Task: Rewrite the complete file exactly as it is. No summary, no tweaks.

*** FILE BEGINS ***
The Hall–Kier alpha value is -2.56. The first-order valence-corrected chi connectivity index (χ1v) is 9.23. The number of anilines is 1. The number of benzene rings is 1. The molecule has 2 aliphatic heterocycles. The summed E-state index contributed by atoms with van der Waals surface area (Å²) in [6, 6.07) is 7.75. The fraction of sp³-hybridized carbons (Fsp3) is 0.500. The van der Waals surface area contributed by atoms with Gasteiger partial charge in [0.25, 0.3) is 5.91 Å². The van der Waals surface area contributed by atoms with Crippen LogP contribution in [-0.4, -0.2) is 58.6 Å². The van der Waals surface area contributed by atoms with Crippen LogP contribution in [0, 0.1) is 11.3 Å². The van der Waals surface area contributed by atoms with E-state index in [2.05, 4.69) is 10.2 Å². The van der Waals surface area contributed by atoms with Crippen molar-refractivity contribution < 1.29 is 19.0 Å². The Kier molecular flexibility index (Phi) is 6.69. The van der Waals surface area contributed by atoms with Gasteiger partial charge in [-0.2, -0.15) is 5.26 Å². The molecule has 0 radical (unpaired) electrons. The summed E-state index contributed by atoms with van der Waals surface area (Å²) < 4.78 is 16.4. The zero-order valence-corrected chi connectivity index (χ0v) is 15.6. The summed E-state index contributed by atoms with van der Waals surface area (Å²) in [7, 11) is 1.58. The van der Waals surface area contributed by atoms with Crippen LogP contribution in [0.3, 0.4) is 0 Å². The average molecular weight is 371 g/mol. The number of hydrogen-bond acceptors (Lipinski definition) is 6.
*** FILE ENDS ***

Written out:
The Hall–Kier alpha value is -2.56. The first-order valence-corrected chi connectivity index (χ1v) is 9.23. The number of anilines is 1. The number of benzene rings is 1. The molecule has 2 aliphatic heterocycles. The summed E-state index contributed by atoms with van der Waals surface area (Å²) in [6, 6.07) is 7.75. The fraction of sp³-hybridized carbons (Fsp3) is 0.500. The van der Waals surface area contributed by atoms with Gasteiger partial charge in [0.25, 0.3) is 5.91 Å². The van der Waals surface area contributed by atoms with Crippen LogP contribution in [-0.4, -0.2) is 58.6 Å². The van der Waals surface area contributed by atoms with Crippen LogP contribution in [0, 0.1) is 11.3 Å². The van der Waals surface area contributed by atoms with E-state index in [2.05, 4.69) is 10.2 Å². The van der Waals surface area contributed by atoms with Crippen molar-refractivity contribution < 1.29 is 19.0 Å². The Kier molecular flexibility index (Phi) is 6.69. The van der Waals surface area contributed by atoms with Gasteiger partial charge in [-0.2, -0.15) is 5.26 Å². The molecule has 0 radical (unpaired) electrons. The summed E-state index contributed by atoms with van der Waals surface area (Å²) < 4.78 is 16.4. The zero-order valence-corrected chi connectivity index (χ0v) is 15.6. The summed E-state index contributed by atoms with van der Waals surface area (Å²) in [7, 11) is 1.58. The van der Waals surface area contributed by atoms with Crippen LogP contribution in [0.3, 0.4) is 0 Å². The average molecular weight is 371 g/mol. The number of hydrogen-bond acceptors (Lipinski definition) is 6.